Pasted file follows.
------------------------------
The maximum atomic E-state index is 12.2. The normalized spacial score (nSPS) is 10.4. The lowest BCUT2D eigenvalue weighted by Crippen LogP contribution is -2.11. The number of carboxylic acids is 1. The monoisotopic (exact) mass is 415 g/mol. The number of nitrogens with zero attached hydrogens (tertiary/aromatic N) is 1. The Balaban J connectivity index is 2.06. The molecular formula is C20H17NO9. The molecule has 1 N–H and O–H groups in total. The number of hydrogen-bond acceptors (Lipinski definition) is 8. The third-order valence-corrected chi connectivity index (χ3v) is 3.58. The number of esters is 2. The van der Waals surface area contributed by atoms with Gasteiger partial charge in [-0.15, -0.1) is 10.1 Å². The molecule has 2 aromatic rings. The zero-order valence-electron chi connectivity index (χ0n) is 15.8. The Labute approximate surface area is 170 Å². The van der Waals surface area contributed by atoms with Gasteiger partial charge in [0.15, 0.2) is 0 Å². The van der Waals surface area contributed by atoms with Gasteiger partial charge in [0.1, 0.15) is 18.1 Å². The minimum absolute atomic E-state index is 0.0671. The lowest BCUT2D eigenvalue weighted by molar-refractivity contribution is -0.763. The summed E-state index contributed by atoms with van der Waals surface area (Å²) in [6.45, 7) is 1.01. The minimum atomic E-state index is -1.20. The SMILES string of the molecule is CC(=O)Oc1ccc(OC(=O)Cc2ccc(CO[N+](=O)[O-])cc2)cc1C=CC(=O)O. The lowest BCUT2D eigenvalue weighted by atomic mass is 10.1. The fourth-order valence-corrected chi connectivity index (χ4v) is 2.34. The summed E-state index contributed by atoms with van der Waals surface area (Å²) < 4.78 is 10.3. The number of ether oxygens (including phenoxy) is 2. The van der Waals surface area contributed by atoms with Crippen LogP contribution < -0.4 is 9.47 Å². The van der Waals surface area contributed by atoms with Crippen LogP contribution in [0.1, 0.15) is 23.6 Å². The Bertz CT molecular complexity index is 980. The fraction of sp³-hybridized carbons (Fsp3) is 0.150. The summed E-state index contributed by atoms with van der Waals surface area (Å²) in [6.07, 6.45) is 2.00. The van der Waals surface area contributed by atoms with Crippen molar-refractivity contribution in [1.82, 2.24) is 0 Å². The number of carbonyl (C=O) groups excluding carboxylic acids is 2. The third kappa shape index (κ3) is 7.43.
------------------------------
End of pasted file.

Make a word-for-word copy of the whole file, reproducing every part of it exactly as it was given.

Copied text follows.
The maximum atomic E-state index is 12.2. The normalized spacial score (nSPS) is 10.4. The lowest BCUT2D eigenvalue weighted by Crippen LogP contribution is -2.11. The number of carboxylic acids is 1. The monoisotopic (exact) mass is 415 g/mol. The number of nitrogens with zero attached hydrogens (tertiary/aromatic N) is 1. The Balaban J connectivity index is 2.06. The molecular formula is C20H17NO9. The molecule has 1 N–H and O–H groups in total. The number of hydrogen-bond acceptors (Lipinski definition) is 8. The third-order valence-corrected chi connectivity index (χ3v) is 3.58. The number of esters is 2. The van der Waals surface area contributed by atoms with Gasteiger partial charge in [-0.15, -0.1) is 10.1 Å². The molecule has 2 aromatic rings. The zero-order valence-electron chi connectivity index (χ0n) is 15.8. The Labute approximate surface area is 170 Å². The van der Waals surface area contributed by atoms with Gasteiger partial charge in [0.15, 0.2) is 0 Å². The van der Waals surface area contributed by atoms with Gasteiger partial charge in [0.1, 0.15) is 18.1 Å². The minimum absolute atomic E-state index is 0.0671. The lowest BCUT2D eigenvalue weighted by molar-refractivity contribution is -0.763. The summed E-state index contributed by atoms with van der Waals surface area (Å²) in [6.45, 7) is 1.01. The minimum atomic E-state index is -1.20. The SMILES string of the molecule is CC(=O)Oc1ccc(OC(=O)Cc2ccc(CO[N+](=O)[O-])cc2)cc1C=CC(=O)O. The lowest BCUT2D eigenvalue weighted by atomic mass is 10.1. The fourth-order valence-corrected chi connectivity index (χ4v) is 2.34. The summed E-state index contributed by atoms with van der Waals surface area (Å²) < 4.78 is 10.3. The number of ether oxygens (including phenoxy) is 2. The van der Waals surface area contributed by atoms with Crippen LogP contribution < -0.4 is 9.47 Å². The van der Waals surface area contributed by atoms with Crippen LogP contribution in [0.1, 0.15) is 23.6 Å². The Bertz CT molecular complexity index is 980. The fraction of sp³-hybridized carbons (Fsp3) is 0.150. The summed E-state index contributed by atoms with van der Waals surface area (Å²) in [6.07, 6.45) is 2.00. The van der Waals surface area contributed by atoms with Crippen molar-refractivity contribution in [1.82, 2.24) is 0 Å². The number of carbonyl (C=O) groups excluding carboxylic acids is 2. The third kappa shape index (κ3) is 7.43.